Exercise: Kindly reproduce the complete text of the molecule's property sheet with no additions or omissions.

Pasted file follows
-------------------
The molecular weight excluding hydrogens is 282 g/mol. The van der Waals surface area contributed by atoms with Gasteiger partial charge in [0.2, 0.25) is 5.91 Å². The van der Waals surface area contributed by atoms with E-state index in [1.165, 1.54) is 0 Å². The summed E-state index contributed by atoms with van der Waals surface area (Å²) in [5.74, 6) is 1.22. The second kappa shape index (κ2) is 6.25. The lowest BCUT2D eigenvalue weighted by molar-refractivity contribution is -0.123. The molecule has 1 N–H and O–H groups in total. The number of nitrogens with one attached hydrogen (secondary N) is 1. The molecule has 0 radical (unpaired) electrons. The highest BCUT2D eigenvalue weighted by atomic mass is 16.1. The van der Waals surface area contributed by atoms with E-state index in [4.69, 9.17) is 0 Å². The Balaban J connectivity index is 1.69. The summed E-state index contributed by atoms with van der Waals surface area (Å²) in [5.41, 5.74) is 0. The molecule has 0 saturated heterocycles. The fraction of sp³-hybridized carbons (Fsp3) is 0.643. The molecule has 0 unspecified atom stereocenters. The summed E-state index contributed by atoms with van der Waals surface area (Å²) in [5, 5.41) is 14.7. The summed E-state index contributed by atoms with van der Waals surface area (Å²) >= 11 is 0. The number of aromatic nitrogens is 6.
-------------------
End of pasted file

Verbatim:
The molecular weight excluding hydrogens is 282 g/mol. The van der Waals surface area contributed by atoms with Gasteiger partial charge in [0.2, 0.25) is 5.91 Å². The van der Waals surface area contributed by atoms with E-state index in [1.165, 1.54) is 0 Å². The summed E-state index contributed by atoms with van der Waals surface area (Å²) in [5.74, 6) is 1.22. The second kappa shape index (κ2) is 6.25. The lowest BCUT2D eigenvalue weighted by molar-refractivity contribution is -0.123. The molecule has 1 N–H and O–H groups in total. The number of nitrogens with one attached hydrogen (secondary N) is 1. The molecule has 0 radical (unpaired) electrons. The highest BCUT2D eigenvalue weighted by atomic mass is 16.1. The van der Waals surface area contributed by atoms with E-state index in [4.69, 9.17) is 0 Å². The Balaban J connectivity index is 1.69. The summed E-state index contributed by atoms with van der Waals surface area (Å²) in [5.41, 5.74) is 0. The molecule has 0 saturated heterocycles. The fraction of sp³-hybridized carbons (Fsp3) is 0.643. The molecule has 0 unspecified atom stereocenters. The summed E-state index contributed by atoms with van der Waals surface area (Å²) in [5, 5.41) is 14.7. The summed E-state index contributed by atoms with van der Waals surface area (Å²) >= 11 is 0. The number of aromatic nitrogens is 6.